Can Fathers Win Child Custody in Georgia?
Can Fathers Win Child Custody Cases in Georgia?
Many people believe that there is a bias against granting child custody to dads and that moms are more likely to win. Is it very common for our clients to ask us whether a father can win a child custody case. The simple answer is yes.
It is essential to understand that Georgia law does not provide any bias, based on the gender of the parent, for determining custody. Georgia law goes out of the way to expressly state that it does not favor either parent when making a custody decision. O.C.G.A. § 19-9-3(a)(1). In fact, it is well settled in Georgia case law that when it comes to child custody determinations in Georgia, both mothers and fathers have equal status under the law. Gambrell v. Gambrell, 244 Ga. 178 (1979).
That answer, however, glosses over what is involved in making a child custody determination in Georgia. When determining child custody, a judge will need to determine what is in the "best interests of the child/children involved". To determine what is the best interests of the child/children, the judge will review a series of factors. You can read more about those factors here. As you are reading through the child custody factors, take a moment to consider how those factors apply to your case. Be sure to let your attorney know if you have any questions about the how the factors apply.
Why do so many individuals believe that fathers cannot get a "fair shake" when it comes to custody determinations? That is a question well beyond the scope of our site. That said, we wanted to reassure fathers that just because you are a father does not mean that you can not be awarded primary physical custody. If you have concerns about getting a "fair shake" during the custody process - call Meriwether & Tharp now at (678) 879-9000 or schedule an appointment for your free phone consultation with one of our child custody lawyers.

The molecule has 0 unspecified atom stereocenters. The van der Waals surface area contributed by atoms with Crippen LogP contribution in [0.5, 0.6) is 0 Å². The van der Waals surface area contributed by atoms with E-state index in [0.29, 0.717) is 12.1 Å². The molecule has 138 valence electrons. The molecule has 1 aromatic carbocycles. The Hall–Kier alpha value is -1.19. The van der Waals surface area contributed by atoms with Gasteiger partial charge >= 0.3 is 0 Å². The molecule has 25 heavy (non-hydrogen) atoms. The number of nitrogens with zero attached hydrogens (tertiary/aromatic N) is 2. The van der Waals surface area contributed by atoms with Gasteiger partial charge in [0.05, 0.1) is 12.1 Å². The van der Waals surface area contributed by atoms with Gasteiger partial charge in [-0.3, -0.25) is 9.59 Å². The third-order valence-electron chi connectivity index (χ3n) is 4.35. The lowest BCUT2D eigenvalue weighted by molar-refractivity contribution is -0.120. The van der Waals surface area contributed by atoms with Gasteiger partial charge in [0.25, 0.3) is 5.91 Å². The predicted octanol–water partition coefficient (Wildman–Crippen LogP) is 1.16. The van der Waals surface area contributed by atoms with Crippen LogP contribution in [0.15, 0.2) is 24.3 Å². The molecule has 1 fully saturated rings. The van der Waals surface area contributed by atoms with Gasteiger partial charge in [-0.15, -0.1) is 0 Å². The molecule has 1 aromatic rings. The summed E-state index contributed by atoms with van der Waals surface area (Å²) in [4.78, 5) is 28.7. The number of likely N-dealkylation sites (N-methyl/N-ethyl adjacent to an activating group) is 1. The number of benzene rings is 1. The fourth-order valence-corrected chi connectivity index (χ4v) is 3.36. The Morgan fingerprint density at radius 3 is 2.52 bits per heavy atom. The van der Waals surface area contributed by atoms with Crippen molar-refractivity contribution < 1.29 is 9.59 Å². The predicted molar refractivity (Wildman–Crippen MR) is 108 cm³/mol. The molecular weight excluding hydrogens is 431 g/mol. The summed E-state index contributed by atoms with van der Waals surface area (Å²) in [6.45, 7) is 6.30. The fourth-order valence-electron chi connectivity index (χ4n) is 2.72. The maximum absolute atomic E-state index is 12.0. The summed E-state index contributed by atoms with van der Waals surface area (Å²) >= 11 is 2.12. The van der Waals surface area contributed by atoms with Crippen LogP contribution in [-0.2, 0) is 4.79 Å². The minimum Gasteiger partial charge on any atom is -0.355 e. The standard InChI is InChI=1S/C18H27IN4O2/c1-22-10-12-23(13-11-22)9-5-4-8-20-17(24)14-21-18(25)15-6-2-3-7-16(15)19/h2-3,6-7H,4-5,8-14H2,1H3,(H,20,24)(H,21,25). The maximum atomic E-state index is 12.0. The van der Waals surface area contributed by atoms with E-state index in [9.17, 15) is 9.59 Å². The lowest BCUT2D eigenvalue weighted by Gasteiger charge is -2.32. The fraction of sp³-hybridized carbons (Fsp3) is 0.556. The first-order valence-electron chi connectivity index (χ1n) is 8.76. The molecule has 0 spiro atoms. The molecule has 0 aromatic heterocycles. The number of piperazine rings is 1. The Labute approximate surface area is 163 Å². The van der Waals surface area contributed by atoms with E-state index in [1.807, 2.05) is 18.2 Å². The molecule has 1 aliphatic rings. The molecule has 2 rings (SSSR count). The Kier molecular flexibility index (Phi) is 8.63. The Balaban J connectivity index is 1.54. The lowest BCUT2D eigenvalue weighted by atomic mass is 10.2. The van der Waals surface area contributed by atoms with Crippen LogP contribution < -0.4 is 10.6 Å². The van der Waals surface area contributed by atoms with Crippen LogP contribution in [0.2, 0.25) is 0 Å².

To learn more about common or standard child custody visitation plans, take a look at the card below. Remember that these are common visitation plans. Accordingly, they may not fit your situation exactly. Your child custody lawyer will work with you to craft the visitation that best fits your family's needs.
Traditional Visitation ("Standard Visitation")
Under this plan, that traditionally has been used the most for outlining custody, the primary custodian (A) would have most of the parenting time with the minor child(ren). The secondary custodian (B) would have parenting time from Friday after school (or starting at 6 p.m.) until Sunday at 6pm (or Monday morning at school) every other weekend and dinner(s)/overnight visitation during the off week. The choice between pickups and drop-offs at school v. at 6 pm varies based upon the needs of the parties in each case with a preference towards drop offs at school to avoid conflict that may be caused by an in- person exchange.
Similar to the traditional visitation plans, this format has an every other weekend approach. The extra day allows for the noncustodial parent (B) to have extended visitation with the child(ren). As in the traditional example, pickups and dropoffs can occur either at school or at a designated time. This hybrid of joint visitation and traditional visitation has been growing in popularity over recent years.
Weekly Exchange (Joint Custody)
This custody arrangement has also been popular. Obviously, it's a week on/week off format that requires extended time away from the other parent. As a result, this format is slightly disfavored as of late.
2/2/5 (also referred to as 2/2/3) (Joint Custody)
This plan is a relatively new version of the weekly exchange schedule and provides for a similar 50/50 joint custody arrangement. This plan, however, breaks the monotony of the weekly exchange schedule and provides its own level of certainty for the child(ren) involved. Since each parent has two designated nights for visitation during the week, it allows a parent to schedule day care and extracurricular activites on a consistent basis that was generally prevented under the week on/week off type of schedule. Additional, this plan provides each parent with alternating full weekends with the child.